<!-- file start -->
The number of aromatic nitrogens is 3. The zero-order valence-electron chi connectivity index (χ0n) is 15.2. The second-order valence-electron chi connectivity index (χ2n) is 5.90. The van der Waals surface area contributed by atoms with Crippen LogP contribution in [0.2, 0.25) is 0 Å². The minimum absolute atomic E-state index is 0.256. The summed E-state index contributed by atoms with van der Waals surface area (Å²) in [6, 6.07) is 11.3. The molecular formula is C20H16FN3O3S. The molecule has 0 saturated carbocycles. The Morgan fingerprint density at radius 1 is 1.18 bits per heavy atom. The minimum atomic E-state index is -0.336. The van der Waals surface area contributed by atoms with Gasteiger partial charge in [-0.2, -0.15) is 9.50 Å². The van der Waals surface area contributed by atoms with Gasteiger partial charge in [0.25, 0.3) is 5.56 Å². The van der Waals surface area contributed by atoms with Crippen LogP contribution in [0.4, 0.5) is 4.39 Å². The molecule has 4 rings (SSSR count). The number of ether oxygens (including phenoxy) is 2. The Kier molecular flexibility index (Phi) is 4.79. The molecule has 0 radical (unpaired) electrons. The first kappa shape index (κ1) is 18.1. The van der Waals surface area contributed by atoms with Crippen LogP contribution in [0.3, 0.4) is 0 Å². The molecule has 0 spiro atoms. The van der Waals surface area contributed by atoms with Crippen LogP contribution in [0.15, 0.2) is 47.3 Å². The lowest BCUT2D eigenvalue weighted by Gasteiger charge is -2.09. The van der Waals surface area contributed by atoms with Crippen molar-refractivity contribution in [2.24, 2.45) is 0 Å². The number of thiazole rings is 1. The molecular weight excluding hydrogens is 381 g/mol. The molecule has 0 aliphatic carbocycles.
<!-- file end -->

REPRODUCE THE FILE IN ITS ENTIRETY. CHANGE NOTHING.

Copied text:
The number of aromatic nitrogens is 3. The zero-order valence-electron chi connectivity index (χ0n) is 15.2. The second-order valence-electron chi connectivity index (χ2n) is 5.90. The van der Waals surface area contributed by atoms with Crippen LogP contribution in [0.2, 0.25) is 0 Å². The minimum absolute atomic E-state index is 0.256. The summed E-state index contributed by atoms with van der Waals surface area (Å²) in [6, 6.07) is 11.3. The molecular formula is C20H16FN3O3S. The molecule has 0 saturated carbocycles. The Morgan fingerprint density at radius 1 is 1.18 bits per heavy atom. The minimum atomic E-state index is -0.336. The van der Waals surface area contributed by atoms with Gasteiger partial charge in [-0.2, -0.15) is 9.50 Å². The van der Waals surface area contributed by atoms with Gasteiger partial charge in [0.25, 0.3) is 5.56 Å². The van der Waals surface area contributed by atoms with Crippen LogP contribution in [0.4, 0.5) is 4.39 Å². The molecule has 4 rings (SSSR count). The number of ether oxygens (including phenoxy) is 2. The Kier molecular flexibility index (Phi) is 4.79. The molecule has 0 radical (unpaired) electrons. The first kappa shape index (κ1) is 18.1. The van der Waals surface area contributed by atoms with Crippen LogP contribution in [0.3, 0.4) is 0 Å². The molecule has 0 spiro atoms. The van der Waals surface area contributed by atoms with Crippen LogP contribution in [0.15, 0.2) is 47.3 Å². The lowest BCUT2D eigenvalue weighted by Gasteiger charge is -2.09. The van der Waals surface area contributed by atoms with Crippen molar-refractivity contribution in [2.24, 2.45) is 0 Å². The number of thiazole rings is 1. The molecular weight excluding hydrogens is 381 g/mol. The molecule has 0 aliphatic carbocycles.